Lopez then urges John McCain to follow the President's lead and take this issue to the campaign trail, to offer "real solutions that could lift poor Americans out of a cycle of dependency." I'd love to see the candidates wrestle over Who Will Save America's Urban Catholic Schools, but I have a feeling there will be other issues on voters' minds this November. Unless Ed in '08 pulls off a miracle, that is.

Jeff Kuhner

Linda Shaw wrote an interesting piece in last week's Seattle Times. Apparently, civil disobedience against the Washington Assessment of Student Learning (WASL) is alive and well--at least, as embodied in Carl Chew, a 60-year-old science teacher who refuses to give the test to his sixth-graders at Eckstein Middle School.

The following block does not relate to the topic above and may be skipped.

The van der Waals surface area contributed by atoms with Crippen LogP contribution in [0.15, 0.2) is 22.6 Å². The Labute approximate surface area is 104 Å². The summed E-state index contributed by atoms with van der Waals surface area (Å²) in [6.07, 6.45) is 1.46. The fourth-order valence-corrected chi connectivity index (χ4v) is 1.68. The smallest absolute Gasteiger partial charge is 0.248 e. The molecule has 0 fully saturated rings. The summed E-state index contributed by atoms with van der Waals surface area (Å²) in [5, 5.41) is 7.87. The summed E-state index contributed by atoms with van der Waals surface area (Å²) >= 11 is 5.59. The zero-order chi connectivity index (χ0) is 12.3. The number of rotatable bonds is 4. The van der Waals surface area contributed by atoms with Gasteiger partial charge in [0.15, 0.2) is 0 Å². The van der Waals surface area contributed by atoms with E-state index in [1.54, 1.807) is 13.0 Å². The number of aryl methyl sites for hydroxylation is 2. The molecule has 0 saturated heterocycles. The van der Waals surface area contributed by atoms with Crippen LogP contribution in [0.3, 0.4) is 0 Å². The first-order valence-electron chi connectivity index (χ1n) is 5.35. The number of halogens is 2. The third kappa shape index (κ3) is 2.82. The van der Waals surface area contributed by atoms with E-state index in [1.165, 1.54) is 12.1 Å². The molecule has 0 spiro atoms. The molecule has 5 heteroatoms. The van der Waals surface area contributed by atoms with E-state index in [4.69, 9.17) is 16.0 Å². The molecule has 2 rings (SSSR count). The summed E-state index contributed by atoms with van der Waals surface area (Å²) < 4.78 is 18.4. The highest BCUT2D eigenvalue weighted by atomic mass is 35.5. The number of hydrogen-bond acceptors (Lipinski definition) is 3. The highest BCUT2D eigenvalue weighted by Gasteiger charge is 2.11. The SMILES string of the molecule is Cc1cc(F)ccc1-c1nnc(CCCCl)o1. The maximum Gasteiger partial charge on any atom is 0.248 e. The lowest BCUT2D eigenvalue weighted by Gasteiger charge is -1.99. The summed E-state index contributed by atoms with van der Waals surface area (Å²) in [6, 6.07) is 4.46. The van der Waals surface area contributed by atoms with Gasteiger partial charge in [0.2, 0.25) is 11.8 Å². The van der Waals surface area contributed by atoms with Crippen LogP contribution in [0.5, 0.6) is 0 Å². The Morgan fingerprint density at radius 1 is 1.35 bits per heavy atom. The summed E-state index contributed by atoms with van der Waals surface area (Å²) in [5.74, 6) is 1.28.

Mr. Chew, a former artist who has been teaching for eight years, is opposed to high-stakes standardized testing. He claims he is taking a stand against WASL and No Child Left Behind in general.

"I did it because I think it's bad for kids," he said.

For his actions (or non-actions), Mr. Chew has been placed on leave for two weeks without pay. The WASL is given each year to students in grades 3-8 and grade 10. It covers math, reading, writing, and science. It is used to measure whether the schools in Washington state are meeting the goals established in NCLB.

Whatever one thinks of NCLB or the WASL--and I am the first to admit there are problems with both of them--Mr. Chew's supposed "civil disobedience" is not the way to fix them. In fact, it is a recipe for educational chaos and anarchy. WASL is a state-mandated exam. By refusing to give the test, Mr. Chew failed to fulfill his duties as a teacher. If he doesn't like the WASL, he can complain to his union, write an Op-Ed piece, call his local political representative, or advocate for its overhaul or termination at...